Long term test report: Suzuki Swift 1.3 SZ3 DDiS
Keith Adams gives us an update on how the Swift’s been treating him over the last few weeks
Being a hardy Northerner, I like to think I take the worst that winter throws at me without complaining too much. I mean, what was the issue with the little flurry or two we had last year? But after being bombarded with dire warnings about the upcoming Siberian winter, and the constant reminders from my colleagues that I really need to get the car ready, I succumbed to pressure, and invested in the Swift DDiS.
And in the spirit of generosity, I thought I’d share the extent of my preparations with you. A trip to the local bargain shop elicited an ice scraper and integrated brush, a can of de-icer, and a bottle of screenwash in the car section. Then passing the confectionary area, I picked up a pack of Snickers bars and a bottle of drinking water for the glovebox. On my way out, I picked up a couple of sturdy cardboard boxes, split them down and left them in the boot. And, err, that’s it.
The chocolate, water (for sustenance) and cardboard (for digging, traction, or kneeling on) are for if the worst should happen, and we get stuck for a long period in the snow. Feeling adventurous, I’ve slung a foot pump for the tyres in the boot – just in case I need to let the air out for additional traction. The only downside, is the tiny boot looks quite full now, as there’s no meaningful under-floor storage for stuff like this.
In truth, I could have purchased a set of winter tyres and wheels – but given past experience of being stuck behind everyone else, I really don’t see the point. So, the Suzuki and I are ready for the winter ahead. And I feel quite confident that little’s going to stop us. Sadly, if the worst does happen, I might end up starving, as the wife has already nabbed the chocolate!
Date arrived: 16th June 2011
Mileage to date: 7,787miles
Fuel consumption: 67.3mpg (official combined) / 58.5mpg(on test)
As we’re still in the lap of the gods here in the UK when it comes to the weather, any thoughts of preparing the Diesel Car Suzuki Swift for the upcoming winter have yet to be implemented. I make it a rule to check all aspects of the car on a weekly basis: giving the tyres a kick, checking the fluids and keeping the windows nice and clean. I might yet live to regret this, but any thoughts of buying winter tyres for the Swift have been placed on hold – as I write this in late November, we’ve only had a couple of days dip below the magic seven degrees Celcius threshold that makes winter rubber worthwhile. As I say, I might live to regret that. So, the Suzuki speeds on wearing its standard tyres, and is proving very enjoyable indeed, thank you very much.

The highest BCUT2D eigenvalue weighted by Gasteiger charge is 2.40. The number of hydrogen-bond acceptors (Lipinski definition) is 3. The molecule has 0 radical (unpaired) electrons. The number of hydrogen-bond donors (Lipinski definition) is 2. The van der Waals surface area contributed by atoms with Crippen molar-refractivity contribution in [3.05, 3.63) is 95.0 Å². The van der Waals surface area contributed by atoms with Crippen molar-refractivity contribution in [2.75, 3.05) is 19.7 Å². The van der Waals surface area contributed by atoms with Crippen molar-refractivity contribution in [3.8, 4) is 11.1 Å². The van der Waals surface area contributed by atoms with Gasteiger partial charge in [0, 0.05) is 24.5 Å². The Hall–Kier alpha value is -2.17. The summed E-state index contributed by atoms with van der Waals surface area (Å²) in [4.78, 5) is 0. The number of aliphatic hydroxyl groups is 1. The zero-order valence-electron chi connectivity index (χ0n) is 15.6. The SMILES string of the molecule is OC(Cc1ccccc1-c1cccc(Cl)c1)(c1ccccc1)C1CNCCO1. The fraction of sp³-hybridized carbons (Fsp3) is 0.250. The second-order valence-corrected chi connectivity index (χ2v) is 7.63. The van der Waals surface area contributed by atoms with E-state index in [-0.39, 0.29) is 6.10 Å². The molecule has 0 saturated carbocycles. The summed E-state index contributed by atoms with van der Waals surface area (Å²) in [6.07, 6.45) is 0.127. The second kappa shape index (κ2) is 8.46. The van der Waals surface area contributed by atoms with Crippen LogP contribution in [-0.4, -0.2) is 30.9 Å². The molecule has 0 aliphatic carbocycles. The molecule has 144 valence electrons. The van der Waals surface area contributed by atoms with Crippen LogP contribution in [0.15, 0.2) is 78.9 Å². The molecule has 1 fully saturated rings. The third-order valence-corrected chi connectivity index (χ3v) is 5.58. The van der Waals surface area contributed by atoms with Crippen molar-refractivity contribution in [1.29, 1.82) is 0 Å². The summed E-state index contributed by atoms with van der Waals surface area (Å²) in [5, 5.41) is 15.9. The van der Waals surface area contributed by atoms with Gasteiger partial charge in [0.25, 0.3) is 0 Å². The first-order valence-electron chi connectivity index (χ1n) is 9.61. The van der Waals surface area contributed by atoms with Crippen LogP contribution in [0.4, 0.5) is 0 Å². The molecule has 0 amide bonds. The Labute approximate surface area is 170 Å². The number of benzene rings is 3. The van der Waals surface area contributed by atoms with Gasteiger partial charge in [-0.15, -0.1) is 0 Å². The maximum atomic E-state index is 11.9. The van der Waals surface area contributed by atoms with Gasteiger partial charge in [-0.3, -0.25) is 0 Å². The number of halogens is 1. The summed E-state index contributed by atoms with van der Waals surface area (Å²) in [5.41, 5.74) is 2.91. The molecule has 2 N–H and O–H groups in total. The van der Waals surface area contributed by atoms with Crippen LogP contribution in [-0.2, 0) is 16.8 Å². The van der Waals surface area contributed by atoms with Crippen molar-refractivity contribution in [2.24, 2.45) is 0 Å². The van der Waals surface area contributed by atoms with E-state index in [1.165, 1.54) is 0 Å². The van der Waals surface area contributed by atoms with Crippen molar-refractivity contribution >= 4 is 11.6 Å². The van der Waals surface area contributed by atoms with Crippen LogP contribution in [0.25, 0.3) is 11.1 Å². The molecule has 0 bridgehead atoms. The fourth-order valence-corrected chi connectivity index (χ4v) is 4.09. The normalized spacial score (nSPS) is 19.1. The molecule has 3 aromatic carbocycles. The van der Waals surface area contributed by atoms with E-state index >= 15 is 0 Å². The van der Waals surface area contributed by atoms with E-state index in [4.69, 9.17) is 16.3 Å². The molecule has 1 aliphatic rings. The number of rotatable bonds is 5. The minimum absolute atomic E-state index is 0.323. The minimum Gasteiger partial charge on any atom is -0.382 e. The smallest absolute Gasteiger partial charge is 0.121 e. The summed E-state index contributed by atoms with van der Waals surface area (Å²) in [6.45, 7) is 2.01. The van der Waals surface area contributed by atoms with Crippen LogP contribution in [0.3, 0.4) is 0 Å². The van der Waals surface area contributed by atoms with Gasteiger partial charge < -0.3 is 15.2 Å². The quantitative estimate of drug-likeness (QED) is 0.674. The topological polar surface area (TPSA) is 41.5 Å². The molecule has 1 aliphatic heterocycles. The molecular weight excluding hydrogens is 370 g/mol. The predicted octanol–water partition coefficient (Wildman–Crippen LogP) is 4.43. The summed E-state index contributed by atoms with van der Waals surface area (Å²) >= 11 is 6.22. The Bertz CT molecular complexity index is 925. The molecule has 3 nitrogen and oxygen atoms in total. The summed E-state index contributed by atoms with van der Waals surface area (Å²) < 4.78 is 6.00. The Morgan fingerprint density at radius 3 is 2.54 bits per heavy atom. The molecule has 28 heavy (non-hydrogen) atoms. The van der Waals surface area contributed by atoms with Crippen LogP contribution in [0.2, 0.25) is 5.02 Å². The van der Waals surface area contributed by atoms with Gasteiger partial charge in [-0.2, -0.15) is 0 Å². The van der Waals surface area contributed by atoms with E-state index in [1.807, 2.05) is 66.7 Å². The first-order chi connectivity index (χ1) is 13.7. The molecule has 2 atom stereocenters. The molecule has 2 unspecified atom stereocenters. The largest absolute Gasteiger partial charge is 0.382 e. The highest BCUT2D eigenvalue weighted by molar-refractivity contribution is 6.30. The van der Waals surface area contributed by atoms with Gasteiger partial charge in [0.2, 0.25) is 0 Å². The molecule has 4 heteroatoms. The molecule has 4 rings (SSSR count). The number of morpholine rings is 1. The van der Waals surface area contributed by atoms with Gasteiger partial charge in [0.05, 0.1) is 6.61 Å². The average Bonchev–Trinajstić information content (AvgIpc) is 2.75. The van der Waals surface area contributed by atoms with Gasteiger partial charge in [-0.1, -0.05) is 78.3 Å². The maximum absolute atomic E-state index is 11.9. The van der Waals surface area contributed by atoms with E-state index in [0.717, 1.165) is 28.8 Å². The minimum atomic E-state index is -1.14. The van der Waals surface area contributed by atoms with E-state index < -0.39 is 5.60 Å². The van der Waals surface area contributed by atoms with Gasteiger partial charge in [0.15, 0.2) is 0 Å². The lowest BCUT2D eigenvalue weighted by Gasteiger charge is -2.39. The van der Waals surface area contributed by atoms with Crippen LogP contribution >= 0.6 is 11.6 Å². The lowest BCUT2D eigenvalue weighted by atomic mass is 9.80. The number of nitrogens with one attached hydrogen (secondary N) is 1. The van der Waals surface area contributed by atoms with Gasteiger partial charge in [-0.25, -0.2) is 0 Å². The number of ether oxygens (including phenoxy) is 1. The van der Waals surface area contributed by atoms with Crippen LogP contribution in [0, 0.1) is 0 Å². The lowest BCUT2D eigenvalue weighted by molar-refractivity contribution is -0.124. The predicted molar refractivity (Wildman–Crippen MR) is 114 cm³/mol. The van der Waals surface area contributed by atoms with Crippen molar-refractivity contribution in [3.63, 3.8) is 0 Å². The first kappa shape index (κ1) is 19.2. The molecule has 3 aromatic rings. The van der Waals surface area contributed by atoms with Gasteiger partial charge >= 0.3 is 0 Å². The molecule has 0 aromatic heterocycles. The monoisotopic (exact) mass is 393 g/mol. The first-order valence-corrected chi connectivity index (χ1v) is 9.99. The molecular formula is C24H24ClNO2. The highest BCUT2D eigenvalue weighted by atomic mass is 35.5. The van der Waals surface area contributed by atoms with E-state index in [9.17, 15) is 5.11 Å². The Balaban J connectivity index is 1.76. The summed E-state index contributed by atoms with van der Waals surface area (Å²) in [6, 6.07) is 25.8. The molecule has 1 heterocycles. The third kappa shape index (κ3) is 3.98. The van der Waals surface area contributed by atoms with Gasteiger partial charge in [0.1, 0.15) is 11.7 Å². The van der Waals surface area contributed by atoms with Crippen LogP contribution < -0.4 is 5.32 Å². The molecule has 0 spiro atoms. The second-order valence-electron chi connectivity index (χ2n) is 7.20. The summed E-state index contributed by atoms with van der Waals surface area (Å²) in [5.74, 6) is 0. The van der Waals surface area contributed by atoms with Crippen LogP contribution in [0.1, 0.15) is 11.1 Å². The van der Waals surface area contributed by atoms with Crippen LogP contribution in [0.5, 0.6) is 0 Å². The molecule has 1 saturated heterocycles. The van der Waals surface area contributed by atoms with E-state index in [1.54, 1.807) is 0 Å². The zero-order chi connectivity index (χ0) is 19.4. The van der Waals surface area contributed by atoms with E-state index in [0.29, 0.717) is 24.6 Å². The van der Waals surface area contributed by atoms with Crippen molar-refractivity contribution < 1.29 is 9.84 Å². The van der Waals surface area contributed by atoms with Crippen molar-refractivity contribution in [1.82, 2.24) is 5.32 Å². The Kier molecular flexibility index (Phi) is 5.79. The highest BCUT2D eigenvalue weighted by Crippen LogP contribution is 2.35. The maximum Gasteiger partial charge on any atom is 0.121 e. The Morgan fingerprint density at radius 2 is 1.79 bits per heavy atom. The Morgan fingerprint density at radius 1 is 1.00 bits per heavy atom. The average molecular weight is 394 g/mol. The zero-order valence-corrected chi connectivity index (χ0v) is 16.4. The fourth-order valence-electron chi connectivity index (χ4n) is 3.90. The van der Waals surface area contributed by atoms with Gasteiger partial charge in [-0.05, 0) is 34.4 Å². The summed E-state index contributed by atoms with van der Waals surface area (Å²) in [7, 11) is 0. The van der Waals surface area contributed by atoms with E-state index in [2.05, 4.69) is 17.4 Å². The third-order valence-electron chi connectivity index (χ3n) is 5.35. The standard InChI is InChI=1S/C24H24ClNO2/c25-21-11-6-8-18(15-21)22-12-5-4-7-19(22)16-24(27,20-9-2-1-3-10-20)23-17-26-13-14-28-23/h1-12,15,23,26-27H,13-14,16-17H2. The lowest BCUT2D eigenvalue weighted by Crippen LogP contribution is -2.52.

In daily life, the Swift is still stacking up nicely. Its duties remain those of a motorway commuting car, and hack for the odd long distance assignment. It’s proving perfect for the former, thanks to its easy 60mpg-plus in typically gloopy three-lane UK traffic. Ample mid-range punch and strong brakes mean the Swift keeps up nicely with the ebbs and flows of the overtaking lane. The car’s seamless integration with my iPod – and brilliant sound quality – make ‘enjoying’ the inevitable hold-ups due to far too many people’s propensity to crash into each other a little more bearable.
I’m still amazed by the amount of room that is in it. You’d swear from looking at it that the Swift would have a MINI-style lack of rear space, but actually, an adult can fit quite comfortably in the rear – and that includes being behind me as the driver (and although I am not quite six foot tall, I do have the seat all the way back on its runner). And during a recent 200-mile four-up trip, the only grumbles I heard from the rear were from passengers who thought the stereo lacked oomph for them.
It’s quick enough, roomy, well-equipped and as well as being easy to drive, it’s also rather fun. Now the three-door version has made an appearance in sporting petrol form, we can see that (rather better looking, I think) body picking up a useful number of younger buyers, as a consequence.
I do hope that when – or if – Suzuki thinks about building a three-door Swift DDiS, it does address my two biggest criticisms of the car. I remain critical about the turbo installation as ever, and every time I return to the Swift from another turbodiesel, it has me cursing in frustration. It’s laggy and hard to drive smoothly – you’re either off boost and cursing its flaccidness, or pulling like a banshee through its narrow power band. The engine’s also far too vocal. It’s not an unpleasant noise it makes, and you’ll certainly know it’s pulling hard – when it’s pulling – but a little less volume would be nice. A bit of soundproofing should do it.
Finally, the interior is solid, functions well, and looks good. But how about some jollier seat fabrics please? That would give us all something good to look at when we get stuck in the winter during our ‘Siberian snowdrifts’. Ahem…